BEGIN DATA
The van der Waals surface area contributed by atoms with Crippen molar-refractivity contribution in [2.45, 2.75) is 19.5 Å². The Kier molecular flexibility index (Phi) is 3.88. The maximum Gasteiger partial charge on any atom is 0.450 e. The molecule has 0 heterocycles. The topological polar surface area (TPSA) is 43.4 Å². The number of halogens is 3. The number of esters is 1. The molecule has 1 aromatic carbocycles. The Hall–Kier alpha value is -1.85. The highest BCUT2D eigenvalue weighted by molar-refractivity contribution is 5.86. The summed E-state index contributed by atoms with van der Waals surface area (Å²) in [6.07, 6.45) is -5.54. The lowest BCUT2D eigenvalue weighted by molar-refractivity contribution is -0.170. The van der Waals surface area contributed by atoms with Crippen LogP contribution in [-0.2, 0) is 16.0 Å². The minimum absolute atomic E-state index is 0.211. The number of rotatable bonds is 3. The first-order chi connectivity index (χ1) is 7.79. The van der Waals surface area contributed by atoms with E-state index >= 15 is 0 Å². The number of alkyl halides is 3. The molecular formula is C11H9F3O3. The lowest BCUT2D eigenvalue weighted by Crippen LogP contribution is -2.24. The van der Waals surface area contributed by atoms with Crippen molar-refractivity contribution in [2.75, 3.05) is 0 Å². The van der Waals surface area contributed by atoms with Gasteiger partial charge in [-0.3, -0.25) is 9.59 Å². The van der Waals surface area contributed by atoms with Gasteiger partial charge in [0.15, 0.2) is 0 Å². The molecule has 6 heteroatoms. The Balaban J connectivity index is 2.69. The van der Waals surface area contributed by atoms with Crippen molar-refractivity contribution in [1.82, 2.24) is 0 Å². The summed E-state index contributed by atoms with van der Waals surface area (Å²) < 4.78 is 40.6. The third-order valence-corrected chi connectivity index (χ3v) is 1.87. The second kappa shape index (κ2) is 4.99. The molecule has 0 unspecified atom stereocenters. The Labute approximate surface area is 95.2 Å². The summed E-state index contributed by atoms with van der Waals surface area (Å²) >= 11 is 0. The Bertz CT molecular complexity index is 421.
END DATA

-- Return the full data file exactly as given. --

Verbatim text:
The van der Waals surface area contributed by atoms with Crippen molar-refractivity contribution in [2.45, 2.75) is 19.5 Å². The Kier molecular flexibility index (Phi) is 3.88. The maximum Gasteiger partial charge on any atom is 0.450 e. The molecule has 0 heterocycles. The topological polar surface area (TPSA) is 43.4 Å². The number of halogens is 3. The number of esters is 1. The molecule has 1 aromatic carbocycles. The Hall–Kier alpha value is -1.85. The highest BCUT2D eigenvalue weighted by molar-refractivity contribution is 5.86. The summed E-state index contributed by atoms with van der Waals surface area (Å²) in [6.07, 6.45) is -5.54. The lowest BCUT2D eigenvalue weighted by molar-refractivity contribution is -0.170. The van der Waals surface area contributed by atoms with Crippen LogP contribution in [-0.2, 0) is 16.0 Å². The minimum absolute atomic E-state index is 0.211. The number of rotatable bonds is 3. The first-order chi connectivity index (χ1) is 7.79. The van der Waals surface area contributed by atoms with E-state index >= 15 is 0 Å². The number of alkyl halides is 3. The molecular formula is C11H9F3O3. The lowest BCUT2D eigenvalue weighted by Crippen LogP contribution is -2.24. The van der Waals surface area contributed by atoms with Crippen molar-refractivity contribution in [2.75, 3.05) is 0 Å². The van der Waals surface area contributed by atoms with Gasteiger partial charge in [-0.3, -0.25) is 9.59 Å². The van der Waals surface area contributed by atoms with Gasteiger partial charge in [0.15, 0.2) is 0 Å². The molecule has 6 heteroatoms. The Balaban J connectivity index is 2.69. The van der Waals surface area contributed by atoms with Crippen molar-refractivity contribution in [1.82, 2.24) is 0 Å². The summed E-state index contributed by atoms with van der Waals surface area (Å²) < 4.78 is 40.6. The third-order valence-corrected chi connectivity index (χ3v) is 1.87. The second kappa shape index (κ2) is 4.99. The molecule has 0 unspecified atom stereocenters. The Labute approximate surface area is 95.2 Å². The summed E-state index contributed by atoms with van der Waals surface area (Å²) >= 11 is 0. The Bertz CT molecular complexity index is 421.